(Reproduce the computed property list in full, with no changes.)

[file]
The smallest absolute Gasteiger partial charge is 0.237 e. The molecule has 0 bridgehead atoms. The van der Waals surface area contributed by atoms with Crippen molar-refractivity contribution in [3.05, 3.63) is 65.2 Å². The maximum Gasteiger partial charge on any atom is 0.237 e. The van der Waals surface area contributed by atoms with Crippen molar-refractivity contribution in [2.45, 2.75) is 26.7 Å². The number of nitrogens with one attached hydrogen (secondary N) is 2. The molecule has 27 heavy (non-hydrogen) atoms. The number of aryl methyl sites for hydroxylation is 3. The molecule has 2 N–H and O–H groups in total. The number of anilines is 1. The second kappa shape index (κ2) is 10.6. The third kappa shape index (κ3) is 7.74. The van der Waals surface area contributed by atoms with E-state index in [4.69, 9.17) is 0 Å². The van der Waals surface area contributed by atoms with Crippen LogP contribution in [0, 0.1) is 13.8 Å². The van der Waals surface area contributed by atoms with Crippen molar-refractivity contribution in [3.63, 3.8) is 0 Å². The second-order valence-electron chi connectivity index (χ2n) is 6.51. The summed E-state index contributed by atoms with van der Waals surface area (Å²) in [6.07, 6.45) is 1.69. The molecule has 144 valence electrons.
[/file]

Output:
The smallest absolute Gasteiger partial charge is 0.237 e. The molecule has 0 bridgehead atoms. The van der Waals surface area contributed by atoms with Crippen molar-refractivity contribution in [3.05, 3.63) is 65.2 Å². The maximum Gasteiger partial charge on any atom is 0.237 e. The van der Waals surface area contributed by atoms with Crippen molar-refractivity contribution in [2.45, 2.75) is 26.7 Å². The number of nitrogens with one attached hydrogen (secondary N) is 2. The molecule has 27 heavy (non-hydrogen) atoms. The number of aryl methyl sites for hydroxylation is 3. The molecule has 2 N–H and O–H groups in total. The number of anilines is 1. The second kappa shape index (κ2) is 10.6. The third kappa shape index (κ3) is 7.74. The van der Waals surface area contributed by atoms with E-state index in [4.69, 9.17) is 0 Å². The van der Waals surface area contributed by atoms with Crippen LogP contribution in [0, 0.1) is 13.8 Å². The van der Waals surface area contributed by atoms with Crippen molar-refractivity contribution in [3.63, 3.8) is 0 Å². The second-order valence-electron chi connectivity index (χ2n) is 6.51. The summed E-state index contributed by atoms with van der Waals surface area (Å²) in [6.07, 6.45) is 1.69. The molecule has 144 valence electrons.